Early last year, AT&T CEO John Donovan blogged that AT&T is “becoming a software company.” SDN-related developments since then demonstrate that Ma Bell 2.0 is putting its money where its mouth is.
Since Donovan’s March 2015 blogpost, software-defined digital transformation has — well — defined AT&T Inc. (NYSE: T) and its networks. Between AT&T Integrated Cloud (AIC), AT&T FlexWare (née “Network on Demand”), and even SD-WAN integration with AT&T’s Multiprotocol Label Switching (“MPLS”) network, the telco has hyper-focused on virtualization.
Telco Transformation reached out to Rick Hubbard, AT&T’s senior vice president of network product management, to talk SDN deployments, strategy, and modus operandi.
Here, in Part 1 of his Q&A with Telco Transformation (edited lightly for clarity and length), Hubbard outlines AT&T’s present SDN projects, their cost benefits for customers, and how they aid in DevOps. Later, in Part 2, Hubbard will address AT&T’s tactics for dealing with security perceptions of SDN, forging virtualization partnerships, particular verticals’ demand for SDN solutions, and scaling up platforms with SDN.
Telco Transformation: Where does AT&T already use SDN technologies, and where is AT&T looking to deploy and/or expand SDN in the future?
Rick Hubbard: We introduced a product a few months ago called AT&T Collaborate. It’s our hosted voice product where we have created 17 VNFs ourselves to facilitate voice through our infrastructure… It is definitely the underpinning — taking our core, purpose-built infrastructure and moving it into a more virtualized cloud base. Our Network on Demand platform that started with an Internet product on demand — as we call it, “switched Ethernet on Demand” — was our first instance, followed quickly thereafter by NFV, which we have named FlexWare. … And then the third is our new hybrid SD-WAN product that we announced last week. The whole of SDN-enabling is not only important to our own infrastructure for us to get our own flexibility, development costs, and price points that we need, but then we’re taking that learning and turning it around into finished goods for the market. (See .)
TT: What are the cost savings to be seen with your SDN deployments?
RH: Customers are looking to upgrade their access to get higher speeds, and SD-WAN enables them to get higher-speed access at a lower price for speed by combining with MPLS. We believe pretty strongly in our MPLS. We’re the market leader in MPLS; we’ve got a big base of customers globally. Customers are not all going to be moving overnight from an MPLS architecture to a complete over-the-top SD-WAN architecture. However, what they are gonna do is ask: “How are we gonna get more speed per location as I get more applications coming on to my endpoint?” If you site-type your network, then you have a couple of choices. On the very important sites, you might want to put dual MPLS links in. On medium-importance sites, you might want to do an MPLS link plus a broadband link, and that is one of the major promises of SD-WAN, because previously a customer that used an MPLS link may have upgraded the MPLS link to get more speed. Now what they may do is keep the MPLS link at a given speed, augment it with an Internet link, put it in with an SD-WAN technology, and now they can run their most important traffic over their MPLS network. They can drain the less important traffic onto the Internet locally. If the customers are truly looking for access-economics savings, then SD-WAN is a promising technology.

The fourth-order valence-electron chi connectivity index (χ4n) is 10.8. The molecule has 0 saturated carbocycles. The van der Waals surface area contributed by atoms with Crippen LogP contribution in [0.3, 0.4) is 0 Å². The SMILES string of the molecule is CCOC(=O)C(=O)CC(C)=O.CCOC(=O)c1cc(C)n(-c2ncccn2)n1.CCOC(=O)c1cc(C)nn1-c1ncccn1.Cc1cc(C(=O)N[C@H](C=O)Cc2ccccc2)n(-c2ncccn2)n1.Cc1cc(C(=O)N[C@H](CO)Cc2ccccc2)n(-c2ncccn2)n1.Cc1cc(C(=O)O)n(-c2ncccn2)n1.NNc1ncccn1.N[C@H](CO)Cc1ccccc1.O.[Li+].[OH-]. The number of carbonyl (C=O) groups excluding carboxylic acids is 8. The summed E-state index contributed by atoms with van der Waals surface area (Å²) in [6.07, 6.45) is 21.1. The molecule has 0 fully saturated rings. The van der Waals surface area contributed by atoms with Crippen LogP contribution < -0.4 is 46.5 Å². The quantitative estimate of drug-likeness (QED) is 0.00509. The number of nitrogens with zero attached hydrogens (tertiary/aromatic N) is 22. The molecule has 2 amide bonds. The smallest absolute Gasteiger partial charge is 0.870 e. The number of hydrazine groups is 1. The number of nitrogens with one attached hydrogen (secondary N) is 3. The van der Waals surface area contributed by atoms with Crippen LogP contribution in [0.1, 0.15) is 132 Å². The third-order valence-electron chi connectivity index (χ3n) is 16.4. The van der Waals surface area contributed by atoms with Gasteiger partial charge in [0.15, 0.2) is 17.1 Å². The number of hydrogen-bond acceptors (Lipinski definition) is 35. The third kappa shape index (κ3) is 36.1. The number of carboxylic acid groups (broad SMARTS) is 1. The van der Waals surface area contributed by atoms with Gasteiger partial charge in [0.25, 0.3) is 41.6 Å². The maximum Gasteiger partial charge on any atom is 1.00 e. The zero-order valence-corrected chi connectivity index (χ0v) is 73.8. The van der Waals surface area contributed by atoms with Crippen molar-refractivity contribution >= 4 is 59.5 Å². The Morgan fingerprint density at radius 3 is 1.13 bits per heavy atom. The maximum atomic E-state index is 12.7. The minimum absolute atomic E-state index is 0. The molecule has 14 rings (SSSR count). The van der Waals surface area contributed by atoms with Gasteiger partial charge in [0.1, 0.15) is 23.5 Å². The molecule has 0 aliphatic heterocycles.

With the other SDN features, it really gets down to software development. That’s the part where there’s more of a debate.
TT: Then let’s talk about that in terms of DevOps. How do you see SDN and other virtualization technologies enabling developers and DevOps?
RH: To us, it’s a speed-to-market favorability. As we take the core of our network and we turn it into a cloud-based infrastructure, we’ve got a platform and other people can develop to it. If it becomes an ecosystem where you get more developers that are writing to the way you set your platform up, it’s a significant time-to-market improvement.
Let’s take one of our products, which we’ve virtualized, like a voice product. I may only need four nodes in order to get complete redundancy across the US — and then tomorrow I want to take that product and make it global. It’s the exact same AIC infrastructure that you would have overseas. Historically, you may have a different DevOps project; just … take your product and put it in … London and put it in Frankfurt. Tomorrow, you already have the bulk of that development done because you’ve standardized on a platform. That’s going to be one of the keys. As folks standardize on a platform, the speed to market is already markedly better than it was under a hard-coded DevOps model.
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